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Article ID: 000043898
Last Modified Date: 10/12/2021
Access Level: Public

What are the effects of network latency and jitter on an H.323 video call

Network Latency When using H.323 there are 4 separate data streams. Two half-duplex video streams and two half-duplex audio streams. This can be synopsized as one set video+audio data streams from each endpoint to the other. When discussing network latencies relative to the operation of H.323, there are 3 general categories to consider:
  • End-to-End latency in a given direction. This category addresses the total transit time for data of a given data stream to arrive at the remote endpoint. It is preferable for this transit time to not exceed 300 milliseconds. The average packet size of a video stream versus that of an audio stream is very different. Video packets sizes are usually large (800-1500 bytes) while audio packet sizes are generally small (480 bytes or less). This means that the average transit time for an audio stream can be less than that for a video stream if an intervening router or bridge prioritizes smaller over larger packets when encountering network congestion. Once can use "ping", with its packet size and flood options, and "tracert" as simple, convenient tools to determine average network transit times.
  • Intra-stream latency. This category addresses latencies within a given data stream which boils down to inter-packet latencies that deviate outside of the normal transmit time by more than 30-35 milliseconds, additional, in a 30 FPS stream, or 60 milliseconds in a 15 FPS stream. An example would be a data stream in a 30 FPS H.323 session that has an average transit time of 115 milliseconds. If a single packet in this stream encountered a transit time of 145 milliseconds or more (relative to a prior packet), it could cause a receive underrun condition at the receiving endpoint potentially causing either blocky, jittery video or undesirable audio artifacts. Also, intra-stream latencies can cause inter-stream latencies, which are discussed next.
  • Inter-stream latency. This category addresses the relative latencies that can be encountered between the audio and video data streams. This is where the relative average transit time for the given streams, at any given point, vary from each other. In this case the relative latency variations are not symmetrical. This is due to the fact that the human brain already compensates for audio latency relative to video. Due to this fact, an audio stream that starts arriving at an endpoint 30+ millseconds ahead of its video stream counterpart(s) will produce detectable lip-synchronization problems for most participants. An audio stream that arrives later than its associated video stream data has a slightly higher tolerance of 40+ milliseconds before the loss of audio and video synchronization becomes generally detectable.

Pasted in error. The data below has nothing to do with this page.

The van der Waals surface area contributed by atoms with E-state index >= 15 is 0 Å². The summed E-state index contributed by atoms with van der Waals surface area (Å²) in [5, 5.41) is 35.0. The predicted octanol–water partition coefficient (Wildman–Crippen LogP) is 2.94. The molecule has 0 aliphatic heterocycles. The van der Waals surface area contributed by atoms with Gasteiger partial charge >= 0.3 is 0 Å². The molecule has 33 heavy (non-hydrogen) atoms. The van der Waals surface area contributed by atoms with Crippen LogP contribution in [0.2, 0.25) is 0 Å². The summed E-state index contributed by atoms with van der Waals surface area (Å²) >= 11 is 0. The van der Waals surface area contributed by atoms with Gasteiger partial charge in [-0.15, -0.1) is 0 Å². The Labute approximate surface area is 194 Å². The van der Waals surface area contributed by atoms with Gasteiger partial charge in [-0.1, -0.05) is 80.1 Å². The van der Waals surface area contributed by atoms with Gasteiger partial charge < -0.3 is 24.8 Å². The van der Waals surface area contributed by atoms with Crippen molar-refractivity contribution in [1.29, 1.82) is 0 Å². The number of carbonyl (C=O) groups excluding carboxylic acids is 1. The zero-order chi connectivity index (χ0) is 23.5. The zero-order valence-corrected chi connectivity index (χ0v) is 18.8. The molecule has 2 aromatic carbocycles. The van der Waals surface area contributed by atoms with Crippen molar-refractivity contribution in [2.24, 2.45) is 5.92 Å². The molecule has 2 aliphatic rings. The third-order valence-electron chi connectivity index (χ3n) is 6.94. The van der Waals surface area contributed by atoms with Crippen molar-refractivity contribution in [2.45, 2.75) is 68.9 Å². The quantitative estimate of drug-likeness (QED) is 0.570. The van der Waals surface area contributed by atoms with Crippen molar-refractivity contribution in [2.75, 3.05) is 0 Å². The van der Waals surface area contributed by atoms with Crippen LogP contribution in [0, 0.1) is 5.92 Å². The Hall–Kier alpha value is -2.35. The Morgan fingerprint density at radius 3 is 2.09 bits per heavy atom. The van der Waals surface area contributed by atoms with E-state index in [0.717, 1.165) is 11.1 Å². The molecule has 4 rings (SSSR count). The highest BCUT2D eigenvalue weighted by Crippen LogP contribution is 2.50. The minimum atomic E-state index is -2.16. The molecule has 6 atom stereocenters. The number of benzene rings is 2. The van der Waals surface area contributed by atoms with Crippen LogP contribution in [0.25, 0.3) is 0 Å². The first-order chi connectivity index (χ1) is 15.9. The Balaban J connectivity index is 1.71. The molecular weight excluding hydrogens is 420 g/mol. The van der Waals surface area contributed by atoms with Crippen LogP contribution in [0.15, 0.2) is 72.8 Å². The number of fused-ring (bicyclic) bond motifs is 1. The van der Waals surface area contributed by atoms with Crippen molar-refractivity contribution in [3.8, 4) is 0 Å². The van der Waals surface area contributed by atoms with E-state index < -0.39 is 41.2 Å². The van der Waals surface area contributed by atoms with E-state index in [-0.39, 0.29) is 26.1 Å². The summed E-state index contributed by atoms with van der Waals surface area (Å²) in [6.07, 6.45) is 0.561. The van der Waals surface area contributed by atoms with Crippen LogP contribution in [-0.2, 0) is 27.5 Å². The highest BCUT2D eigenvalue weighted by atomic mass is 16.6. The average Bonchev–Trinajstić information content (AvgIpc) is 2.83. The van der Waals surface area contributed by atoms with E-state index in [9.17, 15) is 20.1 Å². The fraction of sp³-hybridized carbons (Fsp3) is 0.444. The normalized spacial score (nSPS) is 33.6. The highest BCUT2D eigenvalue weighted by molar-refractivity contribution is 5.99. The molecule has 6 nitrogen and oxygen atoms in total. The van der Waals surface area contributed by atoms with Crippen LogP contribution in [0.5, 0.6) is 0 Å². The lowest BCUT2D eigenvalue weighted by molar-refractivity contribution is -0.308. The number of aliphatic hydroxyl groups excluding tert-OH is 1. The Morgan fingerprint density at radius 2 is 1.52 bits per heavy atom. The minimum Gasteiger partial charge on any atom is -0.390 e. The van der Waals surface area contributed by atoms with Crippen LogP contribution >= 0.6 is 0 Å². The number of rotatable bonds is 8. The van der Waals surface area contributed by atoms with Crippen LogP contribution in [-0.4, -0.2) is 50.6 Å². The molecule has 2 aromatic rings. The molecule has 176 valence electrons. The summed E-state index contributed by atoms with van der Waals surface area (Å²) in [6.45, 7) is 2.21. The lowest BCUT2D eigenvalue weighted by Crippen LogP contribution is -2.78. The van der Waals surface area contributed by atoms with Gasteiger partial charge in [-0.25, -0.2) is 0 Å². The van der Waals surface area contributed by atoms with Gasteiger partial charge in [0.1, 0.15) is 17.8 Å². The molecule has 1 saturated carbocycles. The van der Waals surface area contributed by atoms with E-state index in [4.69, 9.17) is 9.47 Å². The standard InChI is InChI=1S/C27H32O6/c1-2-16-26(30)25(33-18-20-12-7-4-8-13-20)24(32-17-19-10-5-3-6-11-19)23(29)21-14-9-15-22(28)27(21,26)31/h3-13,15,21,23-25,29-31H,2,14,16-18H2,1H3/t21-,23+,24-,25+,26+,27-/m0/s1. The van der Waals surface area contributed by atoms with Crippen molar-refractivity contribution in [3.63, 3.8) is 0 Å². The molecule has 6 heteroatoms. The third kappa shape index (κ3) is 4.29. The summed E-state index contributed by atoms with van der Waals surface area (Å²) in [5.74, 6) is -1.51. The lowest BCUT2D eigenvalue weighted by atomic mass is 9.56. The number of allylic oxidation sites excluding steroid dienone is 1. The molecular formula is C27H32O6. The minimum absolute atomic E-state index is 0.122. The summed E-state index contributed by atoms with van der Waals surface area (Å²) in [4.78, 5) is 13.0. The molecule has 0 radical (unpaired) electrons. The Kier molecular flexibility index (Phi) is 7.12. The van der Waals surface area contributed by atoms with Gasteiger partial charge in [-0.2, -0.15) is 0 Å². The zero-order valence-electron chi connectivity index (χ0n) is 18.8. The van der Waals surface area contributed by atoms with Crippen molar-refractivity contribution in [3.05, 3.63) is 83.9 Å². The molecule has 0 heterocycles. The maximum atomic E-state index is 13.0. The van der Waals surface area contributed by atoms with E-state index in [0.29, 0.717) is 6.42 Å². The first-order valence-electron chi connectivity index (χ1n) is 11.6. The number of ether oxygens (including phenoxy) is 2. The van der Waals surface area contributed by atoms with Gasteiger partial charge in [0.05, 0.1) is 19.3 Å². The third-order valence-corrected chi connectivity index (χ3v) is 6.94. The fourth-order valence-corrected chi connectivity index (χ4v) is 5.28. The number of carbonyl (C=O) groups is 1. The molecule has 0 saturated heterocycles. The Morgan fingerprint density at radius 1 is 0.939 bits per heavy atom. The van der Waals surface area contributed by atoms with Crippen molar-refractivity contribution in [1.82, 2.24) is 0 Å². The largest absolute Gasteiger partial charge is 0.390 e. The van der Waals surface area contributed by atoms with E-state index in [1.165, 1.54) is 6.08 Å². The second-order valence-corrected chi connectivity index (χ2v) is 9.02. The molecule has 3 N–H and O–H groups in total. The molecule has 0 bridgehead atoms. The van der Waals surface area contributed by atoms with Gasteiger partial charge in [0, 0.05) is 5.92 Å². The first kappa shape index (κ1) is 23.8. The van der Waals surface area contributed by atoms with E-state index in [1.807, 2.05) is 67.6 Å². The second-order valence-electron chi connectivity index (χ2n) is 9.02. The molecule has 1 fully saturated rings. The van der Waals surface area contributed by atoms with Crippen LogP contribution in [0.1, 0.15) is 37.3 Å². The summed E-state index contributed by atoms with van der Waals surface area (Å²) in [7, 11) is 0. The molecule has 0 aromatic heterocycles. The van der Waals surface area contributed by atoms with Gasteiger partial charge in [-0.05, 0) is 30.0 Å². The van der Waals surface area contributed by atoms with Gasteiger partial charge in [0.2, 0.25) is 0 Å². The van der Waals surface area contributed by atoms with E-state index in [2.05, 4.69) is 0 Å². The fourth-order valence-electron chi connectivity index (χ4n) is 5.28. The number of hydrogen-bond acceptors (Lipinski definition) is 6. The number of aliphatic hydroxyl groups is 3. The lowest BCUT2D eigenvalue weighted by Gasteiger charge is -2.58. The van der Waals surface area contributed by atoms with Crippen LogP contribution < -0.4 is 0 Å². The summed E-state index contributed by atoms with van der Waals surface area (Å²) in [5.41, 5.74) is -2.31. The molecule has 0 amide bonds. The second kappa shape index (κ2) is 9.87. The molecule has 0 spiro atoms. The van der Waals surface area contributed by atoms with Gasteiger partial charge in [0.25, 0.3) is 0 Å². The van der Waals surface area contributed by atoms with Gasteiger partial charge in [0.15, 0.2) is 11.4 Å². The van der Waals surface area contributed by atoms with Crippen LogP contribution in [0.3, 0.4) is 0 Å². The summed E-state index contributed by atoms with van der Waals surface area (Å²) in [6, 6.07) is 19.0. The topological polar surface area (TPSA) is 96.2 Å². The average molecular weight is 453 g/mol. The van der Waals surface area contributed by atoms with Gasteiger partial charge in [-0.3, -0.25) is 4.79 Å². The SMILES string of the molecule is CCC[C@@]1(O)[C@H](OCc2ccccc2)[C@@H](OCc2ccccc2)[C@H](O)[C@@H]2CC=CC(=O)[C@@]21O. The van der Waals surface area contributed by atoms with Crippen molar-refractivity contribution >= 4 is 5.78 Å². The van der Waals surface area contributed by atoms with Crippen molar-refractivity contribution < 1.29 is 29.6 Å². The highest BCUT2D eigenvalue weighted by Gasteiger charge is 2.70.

Network Jitter This term is associated with the loss or desequencing of data packets in a real-time data stream. A packet loss rate of 1% produces roughly on Fast Video Update per second for a video stream. This would produce jerky video. Lost audio packets are not recovered and would therefore produce some form of audio loss. Since audio operates with smaller packets at a lower bandwidth, in general, it is usually less likely to encounter network jitter, but an audio stream is not immune from the effects of jitter. A 2% packet jitter rate starts to render the video stream generally unusable, though audio may be minimally acceptable. Any consistent packet loss above 2% is definitely unacceptable for H.323 videoconferencing. Packet loss in the 1-2% should still be considered a poor network environment and the cause of this type of consistent, significant packet loss should be resolved. Network Analysis A network analyzer unit or application and some simple PC-based network tools are all that is necessary for performing the basics of network analysis for H.323. Those readers skilled in utilizing the advanced features of a network analyzer do not necessarily need the advice entailed in this section since the process of network traffic analysis, profiling, and traffic generation is already known to them. The first step is to analyze the network traffic load on a network at various time periods during a day. Using a network analyzer product this can be simply done by using the overall traffic analysis tool, which generates statistics regarding the total number of packets, total number of bytes, network utilization, collisions, runts, etc. Any Ethernet network that exceeds a 30% utilization encounters collisions when using shared media (i.e. hubs). Collisions can contribute to excessive and/or non-uniform latencies for all data traffic. For simple latency determination for round trip estimates, the "ping" utility included with all TCP/IP enabled PCs and Workstations can be used. With "ping" a user can set the packet size and determine transit times to other nodes. Walking the "ping" packet size from 480 bytes to 640 to 880 to 1024 to 1280 to 1500 will generate packet sizes similar to those used in the video and audio data streams. To determine latency by network "hop" (i.e. network segment), a simple method using "tracert", which is another common TCP/IP application, can be used. This tool outputs the number of network segments encountered en route to the target endpoint. Each segment is denoted by the name of the IP Gateway/Router that was involved in the packet forwarding process. This tools gives the latency encountered to reach each segment all the way to the final destination. Running this tool several times along the same path will give the average latency encountered when traversing the interim network segments.